"He was a giant of British and international politics and will be long remembered for his intellect, personal bravery and fierce determination to change politics for the better," Mr Johnson said in a social media post.
Northern Ireland Secretary Shailesh Vara described Mr Trimble as "one of the giants of Northern Irish politics" and said the former first minister's loss would be "felt deeply".
Mr Vara sent his condolences to Mr Trimble's wife and children, who, he said, "I know will draw comfort from the legacy he leaves".
Brandon Lewis, who until recently was Britain's Northern Secretary, called Mr Trimble "a brilliant statesman" and said his legacy as an architect of the Good Friday Agreement will live on forever.
Archbishop Eamon Martin has said he is remembering Mr Trimble's wife and family in prayer.
"Whilst a strong representative of his party, he had courage to lead, and to persuade others to take historic steps forward for peace and reconciliation. For this we owe him a sincere debt of gratitude," Archbishop Martin said on Twitter.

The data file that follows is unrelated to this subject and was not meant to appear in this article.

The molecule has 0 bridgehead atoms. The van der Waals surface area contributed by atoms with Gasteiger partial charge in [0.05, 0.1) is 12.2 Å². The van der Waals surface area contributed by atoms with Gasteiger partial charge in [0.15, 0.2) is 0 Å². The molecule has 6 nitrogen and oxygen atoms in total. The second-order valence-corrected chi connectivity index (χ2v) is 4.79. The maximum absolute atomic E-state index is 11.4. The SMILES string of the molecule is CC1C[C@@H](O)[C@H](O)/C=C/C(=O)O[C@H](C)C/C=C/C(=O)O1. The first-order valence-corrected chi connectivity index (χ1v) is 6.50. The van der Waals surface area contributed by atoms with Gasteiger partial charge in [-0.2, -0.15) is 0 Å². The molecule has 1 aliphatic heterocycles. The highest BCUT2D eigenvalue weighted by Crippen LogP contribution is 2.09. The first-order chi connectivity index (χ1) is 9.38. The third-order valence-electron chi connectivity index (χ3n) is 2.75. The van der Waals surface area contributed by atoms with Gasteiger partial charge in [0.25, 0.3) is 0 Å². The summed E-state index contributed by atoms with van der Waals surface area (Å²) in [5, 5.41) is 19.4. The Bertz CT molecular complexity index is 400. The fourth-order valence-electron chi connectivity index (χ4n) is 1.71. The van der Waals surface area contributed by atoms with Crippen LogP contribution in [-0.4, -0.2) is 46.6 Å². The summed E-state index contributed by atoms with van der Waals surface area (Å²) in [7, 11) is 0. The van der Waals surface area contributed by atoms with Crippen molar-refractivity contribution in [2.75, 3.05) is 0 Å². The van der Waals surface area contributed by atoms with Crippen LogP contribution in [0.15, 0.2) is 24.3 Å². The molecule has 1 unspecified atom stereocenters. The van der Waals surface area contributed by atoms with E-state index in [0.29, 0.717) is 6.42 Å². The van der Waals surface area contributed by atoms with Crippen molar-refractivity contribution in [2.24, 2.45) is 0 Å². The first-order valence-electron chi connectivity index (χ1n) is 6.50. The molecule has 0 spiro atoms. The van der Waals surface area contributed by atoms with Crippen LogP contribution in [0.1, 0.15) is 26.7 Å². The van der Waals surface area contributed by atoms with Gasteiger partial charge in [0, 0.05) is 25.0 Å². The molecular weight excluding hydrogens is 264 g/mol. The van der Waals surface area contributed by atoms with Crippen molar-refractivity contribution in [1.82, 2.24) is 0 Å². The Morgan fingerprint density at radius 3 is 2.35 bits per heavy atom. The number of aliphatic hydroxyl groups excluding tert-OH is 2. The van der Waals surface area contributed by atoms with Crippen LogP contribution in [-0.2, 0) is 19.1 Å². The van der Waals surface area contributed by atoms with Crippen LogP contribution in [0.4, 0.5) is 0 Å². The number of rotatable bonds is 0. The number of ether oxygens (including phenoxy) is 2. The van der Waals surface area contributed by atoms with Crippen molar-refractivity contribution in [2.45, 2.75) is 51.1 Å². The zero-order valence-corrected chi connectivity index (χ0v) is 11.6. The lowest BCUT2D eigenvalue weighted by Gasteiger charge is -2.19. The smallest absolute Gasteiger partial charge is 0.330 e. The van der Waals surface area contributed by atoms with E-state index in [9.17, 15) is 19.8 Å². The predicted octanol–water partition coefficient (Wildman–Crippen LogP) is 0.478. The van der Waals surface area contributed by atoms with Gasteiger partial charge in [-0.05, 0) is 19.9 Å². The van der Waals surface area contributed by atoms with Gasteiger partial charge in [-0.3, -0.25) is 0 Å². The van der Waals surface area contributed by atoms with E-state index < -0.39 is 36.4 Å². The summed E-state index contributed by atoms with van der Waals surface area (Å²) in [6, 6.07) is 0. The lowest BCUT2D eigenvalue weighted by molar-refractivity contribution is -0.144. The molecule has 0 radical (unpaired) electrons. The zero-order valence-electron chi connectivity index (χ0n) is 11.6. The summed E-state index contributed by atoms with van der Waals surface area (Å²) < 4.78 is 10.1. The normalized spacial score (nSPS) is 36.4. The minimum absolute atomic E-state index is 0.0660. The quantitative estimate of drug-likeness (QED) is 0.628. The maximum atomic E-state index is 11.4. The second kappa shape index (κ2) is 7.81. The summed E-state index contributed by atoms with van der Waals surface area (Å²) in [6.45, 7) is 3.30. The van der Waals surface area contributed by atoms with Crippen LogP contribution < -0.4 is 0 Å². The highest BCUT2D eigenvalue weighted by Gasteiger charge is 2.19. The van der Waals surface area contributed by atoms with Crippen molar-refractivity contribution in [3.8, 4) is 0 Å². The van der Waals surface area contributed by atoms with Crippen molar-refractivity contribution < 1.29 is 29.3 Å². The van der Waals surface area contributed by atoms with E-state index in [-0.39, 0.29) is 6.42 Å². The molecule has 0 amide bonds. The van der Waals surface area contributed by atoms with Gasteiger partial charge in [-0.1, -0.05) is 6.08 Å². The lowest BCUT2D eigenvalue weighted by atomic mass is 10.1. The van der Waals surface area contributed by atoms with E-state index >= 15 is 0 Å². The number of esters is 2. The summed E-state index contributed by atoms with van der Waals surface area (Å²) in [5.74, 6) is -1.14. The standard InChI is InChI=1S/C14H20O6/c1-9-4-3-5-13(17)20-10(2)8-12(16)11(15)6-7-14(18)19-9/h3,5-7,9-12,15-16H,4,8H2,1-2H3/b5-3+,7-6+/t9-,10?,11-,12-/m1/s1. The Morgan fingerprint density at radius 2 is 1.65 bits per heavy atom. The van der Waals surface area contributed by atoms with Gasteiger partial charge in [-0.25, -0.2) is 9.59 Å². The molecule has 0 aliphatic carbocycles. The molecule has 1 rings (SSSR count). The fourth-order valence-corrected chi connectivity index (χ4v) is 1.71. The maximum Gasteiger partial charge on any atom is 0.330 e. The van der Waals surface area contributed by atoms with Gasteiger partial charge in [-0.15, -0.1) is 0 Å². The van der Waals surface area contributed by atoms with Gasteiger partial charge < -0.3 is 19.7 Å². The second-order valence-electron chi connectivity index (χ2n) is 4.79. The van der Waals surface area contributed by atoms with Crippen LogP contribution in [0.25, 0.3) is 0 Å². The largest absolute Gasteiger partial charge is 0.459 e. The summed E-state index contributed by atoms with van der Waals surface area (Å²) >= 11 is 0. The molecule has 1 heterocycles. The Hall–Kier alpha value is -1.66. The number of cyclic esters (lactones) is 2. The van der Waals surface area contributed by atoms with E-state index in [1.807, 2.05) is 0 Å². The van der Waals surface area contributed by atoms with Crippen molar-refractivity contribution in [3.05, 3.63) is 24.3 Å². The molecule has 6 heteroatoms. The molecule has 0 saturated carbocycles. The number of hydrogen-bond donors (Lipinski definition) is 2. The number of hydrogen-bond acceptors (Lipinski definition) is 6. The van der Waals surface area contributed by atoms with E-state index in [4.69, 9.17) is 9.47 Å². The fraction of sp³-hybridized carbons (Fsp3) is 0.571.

Alliance Leader Naomi Long has said she is saddened by Mr Trimble's death, saying her thoughts were with his friends and family.
Ms Long said his greatest legacy to his political career is the Good Friday Agreement and the "risks he took to both help achieve it, and ensuring the resulting Assembly remained during its unsteady early days. It was at times an unenviable role".
"His contribution to the peace process and the ending of violence in our society helped secure his place in history. My condolences go to Lord Trimble's family," she said.
Former taoiseach John Bruton said Mr Trimble was "one of the bravest and most straight forward people" that he has known.
Dr Seán Farren of the John & Pat Hume Foundation said: "David Trimble demonstrated genuine and courageous leadership during the negotiations that led to the Good Friday Agreement 24 years ago.
"The defining image of the Referendum campaign that followed was the picture of David Trimble, Bono and John Hume together on the stage at the YES gig in the Waterfront Hall, this symbolised hope for the future and a new beginning for everyone.
"His leadership was fully acknowledged by the award of the Nobel Peace Prize along with John Hume in 1998."
Former British prime minister Tony Blair described Mr Trimble's contribution as "immense, unforgettable and frankly irreplaceable" and said he will be mourned by friends and foes alike.